WWD offers up several interesting surveys about shopping behavior. Despite inflation, 60% of people admit to using retail therapy as a mood booster during stressful times, with 80% of consumers spending under $500 on discretionary items each month. Another study shows over 30% of Gen Z consumers shop online at least once daily, with 43% opening up TikTok to start their product search (which is up 36% from last year). But Millennials are proving to be the real “power shoppers,” taking the lead in global spending.
College seniors will be entering a particularly tough job market as many major companies have put a halt on hiring grads for now. Of 1,000 college seniors surveyed, 97% are considering alternatives from grad school to gig work and jobs outside their major, including students whose goal is a career in tech who must shift gears amid recent layoffs. It’s no surprise that 84% cited job stability as one of the biggest factors to make them want to apply for a position.
Meanwhile “a student loan cliff” is just on the horizon. Federal loan payments have been on hold for three years, but that’s soon coming to end and Gen Z’ers, who have already been struggling to cover the necessities, will be forced to pony up an extra $400 a month on average. Economists are predicting this will “send shockwaves across the American economy.”
Here’s a somewhat surprising stat: A survey of over 2,000 college students and recent grads found that the number-two place that Gen Z would hope to work is the federal government, attracting 6% of both young Republicans and Democrats. Less surprisingly, Google snagged the top spot at 16%. Apple came in third with only 5%.
New York Magazine continues the discussion about teen mental health, proposing four potential reasons, which could be interlinked: social media use, mounting school pressures, distressed parents going through their own mental issues, or that issues are largely due to a cycle vs. a trend.
John Legend surprises a superfan on The Drew Barrymore Show while she gets a facial with Loved01 products represented by A-frame.
Axios, Forbes, Modern Retail, RetailDive, WWD, and Yahoo!Life report on the launch of Ritual products at Target.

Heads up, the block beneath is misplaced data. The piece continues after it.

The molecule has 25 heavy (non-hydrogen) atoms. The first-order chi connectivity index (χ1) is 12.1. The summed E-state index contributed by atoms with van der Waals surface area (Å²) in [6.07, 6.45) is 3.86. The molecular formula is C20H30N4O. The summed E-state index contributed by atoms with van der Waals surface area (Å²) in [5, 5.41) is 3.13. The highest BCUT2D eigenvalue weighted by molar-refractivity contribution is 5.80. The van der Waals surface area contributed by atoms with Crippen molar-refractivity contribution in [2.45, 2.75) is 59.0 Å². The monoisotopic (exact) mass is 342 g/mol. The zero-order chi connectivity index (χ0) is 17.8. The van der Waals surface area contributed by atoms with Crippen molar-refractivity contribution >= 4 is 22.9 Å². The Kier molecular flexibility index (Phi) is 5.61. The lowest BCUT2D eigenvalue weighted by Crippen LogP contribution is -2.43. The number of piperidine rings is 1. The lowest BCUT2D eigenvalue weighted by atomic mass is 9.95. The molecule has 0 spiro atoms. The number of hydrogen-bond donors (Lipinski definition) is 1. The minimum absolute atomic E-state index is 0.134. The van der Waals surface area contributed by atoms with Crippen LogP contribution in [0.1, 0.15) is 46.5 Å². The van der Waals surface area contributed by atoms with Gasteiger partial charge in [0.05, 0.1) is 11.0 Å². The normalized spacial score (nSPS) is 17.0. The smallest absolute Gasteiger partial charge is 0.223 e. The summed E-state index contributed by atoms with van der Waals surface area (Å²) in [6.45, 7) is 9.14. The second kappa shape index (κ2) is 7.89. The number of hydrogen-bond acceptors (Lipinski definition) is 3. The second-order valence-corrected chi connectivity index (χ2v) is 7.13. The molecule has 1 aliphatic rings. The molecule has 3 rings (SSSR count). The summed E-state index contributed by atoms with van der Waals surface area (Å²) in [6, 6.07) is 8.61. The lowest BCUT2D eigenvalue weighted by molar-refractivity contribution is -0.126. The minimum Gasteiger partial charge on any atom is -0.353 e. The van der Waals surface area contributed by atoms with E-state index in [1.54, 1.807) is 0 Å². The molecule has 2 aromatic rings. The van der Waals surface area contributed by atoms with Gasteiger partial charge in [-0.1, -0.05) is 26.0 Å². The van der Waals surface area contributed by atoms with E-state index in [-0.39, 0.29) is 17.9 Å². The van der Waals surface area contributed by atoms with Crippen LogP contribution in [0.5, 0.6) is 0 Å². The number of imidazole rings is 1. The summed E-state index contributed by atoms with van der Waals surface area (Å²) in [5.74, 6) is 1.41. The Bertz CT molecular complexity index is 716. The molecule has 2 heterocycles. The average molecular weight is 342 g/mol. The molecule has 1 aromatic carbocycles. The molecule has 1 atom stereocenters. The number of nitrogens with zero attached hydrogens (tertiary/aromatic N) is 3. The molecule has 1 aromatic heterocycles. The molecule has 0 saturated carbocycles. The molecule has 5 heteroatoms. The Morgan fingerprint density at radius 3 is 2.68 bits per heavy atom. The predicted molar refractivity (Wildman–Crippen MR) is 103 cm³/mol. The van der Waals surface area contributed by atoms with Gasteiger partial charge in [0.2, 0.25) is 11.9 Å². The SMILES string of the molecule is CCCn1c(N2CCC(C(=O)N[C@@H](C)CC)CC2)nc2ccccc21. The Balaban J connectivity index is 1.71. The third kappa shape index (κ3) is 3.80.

The Verge and Time feature the new study conducted by Oura showing that the Oura ring can detect how Covid-19 can affect the body’s biometrics weeks following infection.
Sandra Lin of KiwiCo makes Inc.’s Female Founders 200 which highlights the women building the companies of tomorrow.
Avantha Arachchi, COO of A-Frame Brands, spoke at a Bloomberg New Voices event about the importance of DEI during a downturn.
Curated, Faire, ShopShops, and Zola are included in the "fastest growing marketplaces" on Andreessen Horowitz's Marketplace 100.
Wired takes on the topic of fractional investment startups for real estate with a spotlight on Arrived.
Bloomingdale’s live shopping partnership with ShopShops is covered by Forbes.
Liam Kinney, co-founder of Canal, talks the future of AI and ecommerce on The KickstartPodcast.
Work at a Portfolio Company
Corporate Finance Sr. Associate | Faire: Faire is an online wholesale marketplace built on the belief that the future is local — independent retailers around the globe are doing more revenue than Walmart and Amazon combined. This role will support the financial planning, forecasting and analysis to guide strategic decisions and make critical capital allocation decisions.
Accounting Manager | Oura: Oura helps people track all stages of sleep and activity using the Ōura Ring and connected app to help people improve their sleep, understand their bodies, and transform their health. This role will work on all aspects of the purchase process from generation of purchase orders in collaboration with sourcing and other teams to vendor services, accounts payable process development, accruals and booking cost.
Senior Associate, FP&A (Data & Operations) | Chime: Chime is the largest and fastest-growing U.S. player in the challenger-banking space, empowering millions of Americans to take control of their finances. This role will help develop and shape Chime’s business and financial strategy, driving several high-impact cross-functional initiatives at the company.
There are ~571 other openings on our jobs site. Check ‘em out.